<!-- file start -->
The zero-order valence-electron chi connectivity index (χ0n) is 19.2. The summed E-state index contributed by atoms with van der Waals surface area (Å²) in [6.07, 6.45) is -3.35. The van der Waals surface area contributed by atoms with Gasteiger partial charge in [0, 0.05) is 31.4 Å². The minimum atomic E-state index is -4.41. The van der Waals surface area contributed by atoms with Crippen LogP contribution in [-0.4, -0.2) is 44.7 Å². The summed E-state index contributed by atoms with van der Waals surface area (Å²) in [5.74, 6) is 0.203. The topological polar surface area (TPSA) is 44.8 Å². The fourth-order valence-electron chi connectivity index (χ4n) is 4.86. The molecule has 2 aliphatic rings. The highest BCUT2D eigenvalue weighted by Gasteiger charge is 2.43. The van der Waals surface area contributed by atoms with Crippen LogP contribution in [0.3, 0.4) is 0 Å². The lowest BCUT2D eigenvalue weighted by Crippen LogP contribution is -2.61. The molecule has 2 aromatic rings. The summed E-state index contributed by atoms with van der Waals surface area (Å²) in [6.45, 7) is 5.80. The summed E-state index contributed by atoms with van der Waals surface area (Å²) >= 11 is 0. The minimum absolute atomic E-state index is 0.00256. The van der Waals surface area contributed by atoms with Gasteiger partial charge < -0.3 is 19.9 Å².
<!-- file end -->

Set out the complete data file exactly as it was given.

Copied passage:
The zero-order valence-electron chi connectivity index (χ0n) is 19.2. The summed E-state index contributed by atoms with van der Waals surface area (Å²) in [6.07, 6.45) is -3.35. The van der Waals surface area contributed by atoms with Gasteiger partial charge in [0, 0.05) is 31.4 Å². The minimum atomic E-state index is -4.41. The van der Waals surface area contributed by atoms with Crippen LogP contribution in [-0.4, -0.2) is 44.7 Å². The summed E-state index contributed by atoms with van der Waals surface area (Å²) in [5.74, 6) is 0.203. The topological polar surface area (TPSA) is 44.8 Å². The fourth-order valence-electron chi connectivity index (χ4n) is 4.86. The molecule has 2 aliphatic rings. The highest BCUT2D eigenvalue weighted by Gasteiger charge is 2.43. The van der Waals surface area contributed by atoms with Crippen LogP contribution in [0.3, 0.4) is 0 Å². The lowest BCUT2D eigenvalue weighted by Crippen LogP contribution is -2.61. The molecule has 2 aromatic rings. The summed E-state index contributed by atoms with van der Waals surface area (Å²) in [6.45, 7) is 5.80. The summed E-state index contributed by atoms with van der Waals surface area (Å²) >= 11 is 0. The minimum absolute atomic E-state index is 0.00256. The van der Waals surface area contributed by atoms with Gasteiger partial charge < -0.3 is 19.9 Å².